During the recent controversy surrounding the casting of Scarlett Johansson as Motoko Kusanagi in Ghost in the Shell, I’ve seen nary a mention of the last anime adaptaion produced for the English language market, Blood: The Last Vampire. This adaptation did not whitewash its main characters by casting Korean actress Gianna as the vampire slayer, Saya, and Japanese actress, Koyuki, as the demonic archvillian, Onigen.

So, what can we learn about the issues of whitewashing from this decidedly not whitewashed film? Let’s take a closer look!

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Happy 4th Birthday Shojo Power!

The inner senshi sailor moon crystal stlyle with jupiter, mars, moon winking, mercury and venus

This month Shojo Power! celebrated it’s fourth birthday. It’s hard to believe! So as usual, onto the stats!

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Trauma & Resilience in Skip Beat!

Guest Author: ThatNerdyBolivianx

How do I write about a character who was so personal and meaningful to me when I was a dissociative teenager? Growing up as a Latinx of color, issues like representation were not completely at the forefront of my mind, but I did know that I was not connecting to characters that were presented to me no matter what medium I consumed.  I remember the day when I went to Kinokuniya in New York City after school to pick up my monthly Shojo Beat magazine and there it was–chapter one of Skip Beat.  At that age, it was so rare for me to find a character that I identified with on a personal and emotional level so it didn’t take me long to decide to purchase volume 1.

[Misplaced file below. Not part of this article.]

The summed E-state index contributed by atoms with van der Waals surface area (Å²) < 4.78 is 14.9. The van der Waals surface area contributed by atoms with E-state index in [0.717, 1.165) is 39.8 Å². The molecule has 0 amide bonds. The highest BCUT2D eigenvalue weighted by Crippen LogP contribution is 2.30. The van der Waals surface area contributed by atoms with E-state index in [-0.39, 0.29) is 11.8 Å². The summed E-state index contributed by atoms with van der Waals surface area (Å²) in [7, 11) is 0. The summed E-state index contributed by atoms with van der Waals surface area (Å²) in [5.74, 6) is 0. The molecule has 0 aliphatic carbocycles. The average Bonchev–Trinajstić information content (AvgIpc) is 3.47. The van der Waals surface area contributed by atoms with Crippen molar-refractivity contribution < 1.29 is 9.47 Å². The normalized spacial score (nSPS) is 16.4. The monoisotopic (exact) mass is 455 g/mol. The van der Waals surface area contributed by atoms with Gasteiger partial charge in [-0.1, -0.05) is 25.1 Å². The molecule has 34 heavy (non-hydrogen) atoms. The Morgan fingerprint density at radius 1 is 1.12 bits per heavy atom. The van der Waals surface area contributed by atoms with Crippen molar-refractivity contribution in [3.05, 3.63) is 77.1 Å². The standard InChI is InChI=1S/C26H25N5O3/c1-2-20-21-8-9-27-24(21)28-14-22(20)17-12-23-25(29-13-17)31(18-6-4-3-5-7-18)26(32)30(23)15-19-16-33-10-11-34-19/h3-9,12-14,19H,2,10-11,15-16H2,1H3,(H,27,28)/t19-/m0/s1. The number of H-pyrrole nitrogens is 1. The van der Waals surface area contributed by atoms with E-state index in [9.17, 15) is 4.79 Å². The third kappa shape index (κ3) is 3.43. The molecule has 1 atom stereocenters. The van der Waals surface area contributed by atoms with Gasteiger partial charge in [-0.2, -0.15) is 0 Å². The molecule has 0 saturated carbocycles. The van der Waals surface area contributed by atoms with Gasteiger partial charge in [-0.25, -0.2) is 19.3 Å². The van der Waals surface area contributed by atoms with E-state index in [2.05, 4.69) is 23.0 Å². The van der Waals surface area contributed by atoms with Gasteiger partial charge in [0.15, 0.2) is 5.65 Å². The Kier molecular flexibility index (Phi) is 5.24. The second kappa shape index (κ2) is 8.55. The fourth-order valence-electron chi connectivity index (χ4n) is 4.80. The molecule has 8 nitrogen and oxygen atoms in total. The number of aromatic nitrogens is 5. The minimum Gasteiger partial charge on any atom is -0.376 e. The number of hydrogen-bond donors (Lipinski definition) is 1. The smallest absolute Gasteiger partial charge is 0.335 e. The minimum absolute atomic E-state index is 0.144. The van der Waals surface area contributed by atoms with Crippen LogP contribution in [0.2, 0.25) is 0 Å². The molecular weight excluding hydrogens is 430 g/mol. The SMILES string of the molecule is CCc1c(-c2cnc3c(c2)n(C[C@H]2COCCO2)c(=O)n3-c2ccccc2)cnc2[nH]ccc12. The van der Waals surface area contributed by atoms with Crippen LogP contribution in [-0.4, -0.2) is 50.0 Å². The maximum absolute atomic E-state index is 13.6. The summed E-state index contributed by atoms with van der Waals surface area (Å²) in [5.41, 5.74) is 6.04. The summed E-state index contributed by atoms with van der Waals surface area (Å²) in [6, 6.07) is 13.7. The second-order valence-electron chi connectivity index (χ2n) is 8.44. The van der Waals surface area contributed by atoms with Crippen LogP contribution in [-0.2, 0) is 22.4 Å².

[Warning: Minor Spoilers!]

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Did Wonder Woman Influence Sailor Moon?

Wonder Woman holds her sword over her head, looking serious. The star in her tiara gleams.

75 years after the first appearance of Wonder Woman in comic book pages, she finally appeared on the big screen on June 1st 2017. The long-awaited movie brought in over $103 million dollars in its first weekend, making it the biggest opening for a female director.